Consider the athletic department at a college with a proud and active alumni association. Chances are the department has shelves of videotapes containing game and practice footage from bygone eras. This videotape is both a problem and an opportunity.

The problem? It takes up a lot of space. It’s deteriorating as magnetic forms of media invariably do. And, unless it was meticulously annotated at the time it was shot, there’s a good chance no one knows exactly what’s on each cassette.

The opportunity? The audience is out there—all those loyal alumni, who would love to watch (and purchase?) team and player highlights if they were available.

This problem/opportunity is not limited to university athletic departments, of course. There are many sports, heritage, educational, governmental, and other institutions sitting on video content that is highly desirable to a niche market, or even a broad market, if only there were a cost-effective way to make it available.

Happily, digital technology and the near universal penetration of the Web today resolve the conundrum by making it possible for institutions of all sizes to automate identification of videotape content and move the best of it from dusty shelves all the way to the avid fan’s desktop, laptop, or mobile phone— whether that fan lives for college football, old airplanes, or obscure sitcoms. In addition, recent innovations, faster computer processing, and cloud-based services have brought to the marketplace technologies that are both affordable and scalable, enabling even smaller enterprises to take advantage of them.

Automated and real-time migration of assets on videotape into the managed digital realm has been available and proven in multiple applications for a couple of years now. These integrated workflow solutions scale from single streams to robotic systems, and not only digitize content currently on videotape, they simultaneously check and report on the content’s condition.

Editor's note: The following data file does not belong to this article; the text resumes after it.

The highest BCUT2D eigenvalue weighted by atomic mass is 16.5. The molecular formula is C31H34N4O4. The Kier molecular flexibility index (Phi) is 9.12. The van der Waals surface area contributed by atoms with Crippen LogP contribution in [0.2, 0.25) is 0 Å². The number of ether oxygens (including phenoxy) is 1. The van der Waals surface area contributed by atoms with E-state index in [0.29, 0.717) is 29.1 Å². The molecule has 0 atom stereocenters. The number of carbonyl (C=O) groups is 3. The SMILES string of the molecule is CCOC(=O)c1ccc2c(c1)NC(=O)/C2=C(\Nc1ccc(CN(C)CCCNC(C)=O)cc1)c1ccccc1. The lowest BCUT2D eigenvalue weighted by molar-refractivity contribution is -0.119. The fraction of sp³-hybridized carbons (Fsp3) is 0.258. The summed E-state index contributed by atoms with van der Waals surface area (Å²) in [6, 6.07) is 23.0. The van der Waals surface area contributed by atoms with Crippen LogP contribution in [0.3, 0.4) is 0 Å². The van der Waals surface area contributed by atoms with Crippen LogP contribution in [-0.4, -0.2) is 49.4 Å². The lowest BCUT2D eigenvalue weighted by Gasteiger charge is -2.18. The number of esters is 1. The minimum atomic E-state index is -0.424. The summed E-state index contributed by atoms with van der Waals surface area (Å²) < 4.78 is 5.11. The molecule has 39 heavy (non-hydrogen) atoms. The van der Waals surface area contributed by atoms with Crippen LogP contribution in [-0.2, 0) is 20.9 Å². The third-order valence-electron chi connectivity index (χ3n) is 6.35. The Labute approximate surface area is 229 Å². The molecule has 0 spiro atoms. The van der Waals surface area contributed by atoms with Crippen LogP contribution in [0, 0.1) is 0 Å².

Once the content is in digital file form, it can be managed by a CSM (content storage management) system that performs the necessary transferring within a digital workflow—even if that workflow takes it across multiple sites. The most advanced CSM solutions offer timecode-based, partial- file restore, which saves bandwidth and time by restoring from storage only the clip that’s desired rather than a whole file. Another feature in some CSM systems is in-path transcoding, which speeds and facilitates automated workflow to make it faster and easier to repurpose content, no matter where it’s going.

The latest technology is also the most impressive. Ever faster computer processing makes it possible to take the digitized asset and use facial recognition, closed-caption alignment, and natural language processing, among other advanced tools, to automate creation of frame-by-frame, searchable metadata that describes it in minute detail. In other words, this technology eliminates the single largest hurdle to making stored media assets useful— the countless staff hours traditionally required to watch old footage and annotate its contents.

The metadata map thus created affords detailed content insight that’s invaluable for marketing or otherwise making the content available. Happily, the latest technology can take care of the publishing and distribution step as well. In fact, it’s now possible to use a single, seamless workflow to perform metadata analysis, manage publishing and distribution relationships, schedule, and deliver appropriately formatted content to multiple devices (laptop, PC, set-top box, even mobile phone).

If it all sounds terribly expensive, it doesn’t have to be. That’s because some of this technology is available as a cloud-based service that can be accessed over the Web, eliminating most of the infrastructure expense, then paid for according to use.

These new products have the potential to open up extensive libraries of the world’s best content and make it available to eager audiences.

Courtesy of Front Porch Digital (

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